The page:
At 21, Tyler is already a veteran of the tournament circuit. He caught this 55-pound king mackerel in 2005, when he was 15, in the Southern Kingfish Association National Championship in Biloxi, Miss. Matched against the best anglers from the entire SKA national circuit, Tyler boated the second-biggest fish of the tournament and earned a paycheck.
Kennedy won multiple junior titles on the SKA circuit, but he still has a ways to go to top his dad's biggest king, this 64-pound fish caught in the mid-1980s.
Tyler was on the boat when his father (with friend Pete Shores, right) won the Orange Beach Red Snapper World Championship in 2008 with this 34-pound red snapper. The win came with a $72,000 paycheck.
Tyler has learned well from his elders, which in addition to his father and his uncles also includes his aunt, Wendy Kennedy, who holds the women's IGFA 80-lb.-line class world record for cobia with this 105-pound fish caught in the late '80s or early '90s. "It's good to have something like that you can go out and do with your family and kind of keep people together and close and spend time with each other," Tyler says. "A lot of families don't have an opportunity to do that."
He's returning the favor for his younger cousins, like Ryan Kennedy, who in 2009 caught this 28-pound red snapper during the Roy Martin Young Angler's Tournament that precedes the Alabama Deep Sea Fishing Rodeo each year. In July, Tyler was on the boat when another of his cousins, 15-year-old Taylor Graham, finished first in five categories and second and third in two others to win the 2012 Martin tournament.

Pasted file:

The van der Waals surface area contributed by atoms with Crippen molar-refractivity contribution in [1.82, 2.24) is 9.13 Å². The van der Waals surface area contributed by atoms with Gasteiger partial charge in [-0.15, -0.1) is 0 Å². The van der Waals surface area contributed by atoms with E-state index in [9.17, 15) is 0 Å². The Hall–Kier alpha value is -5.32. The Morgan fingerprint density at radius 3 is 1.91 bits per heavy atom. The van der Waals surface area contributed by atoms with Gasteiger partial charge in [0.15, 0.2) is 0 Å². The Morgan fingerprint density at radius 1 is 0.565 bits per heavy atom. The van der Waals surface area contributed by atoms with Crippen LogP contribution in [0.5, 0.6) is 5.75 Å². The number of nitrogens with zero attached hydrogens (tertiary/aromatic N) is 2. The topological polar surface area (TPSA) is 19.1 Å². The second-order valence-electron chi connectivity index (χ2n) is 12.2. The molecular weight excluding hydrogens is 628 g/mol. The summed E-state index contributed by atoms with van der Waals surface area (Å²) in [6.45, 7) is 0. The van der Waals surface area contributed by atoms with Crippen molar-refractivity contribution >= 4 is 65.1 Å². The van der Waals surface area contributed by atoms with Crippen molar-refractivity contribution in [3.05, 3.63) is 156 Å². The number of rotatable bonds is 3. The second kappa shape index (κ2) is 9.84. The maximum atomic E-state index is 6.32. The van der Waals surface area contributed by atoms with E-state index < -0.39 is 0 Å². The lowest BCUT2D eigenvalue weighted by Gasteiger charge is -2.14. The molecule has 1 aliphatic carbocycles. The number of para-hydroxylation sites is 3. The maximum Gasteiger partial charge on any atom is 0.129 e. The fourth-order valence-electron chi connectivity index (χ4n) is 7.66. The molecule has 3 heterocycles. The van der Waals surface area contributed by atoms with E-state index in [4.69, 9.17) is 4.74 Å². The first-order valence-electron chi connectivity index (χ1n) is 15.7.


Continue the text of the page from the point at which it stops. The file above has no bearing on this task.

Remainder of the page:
As a kid, Tyler remembers seeing his father and uncles' world- and state-record certificates on the wall of the family's Dauphin Island house. He dreamed of someday having his own record. "It's something I've been thinking about the last few years when we go fishing. I'd thumb through the IGFA book looking for some of the species we were going for that weekend, seeing if there's something I might have a shot at. I always thought it would be cool to have something like that." Now, thanks to what he calls "probably my best summer of fishing ever," Tyler has a few records to add to the family roster. "I'm eagerly awaiting my IGFA certificate to show up pretty soon so I can get it framed and put it up on wall," he says. "I'll be pretty happy."

When 21-year-old Tyler Kennedy returns to Auburn University this week to start his senior year, he'll have plenty to talk about if someone asks what he did on his summer vacation.

Kennedy hails from a Mobile, Alabama family that has seen four different members set world and state fishing records; he became the fifth record-holder in the clan after turning in a phenomenal few months of fishing. He set an all-tackle world record and booked two state-record fish while narrowly missing out on a third with this 948-lb. tiger shark. To claim one of his state records, Kennedy beat out his own uncle's top mark -- while his uncle watched.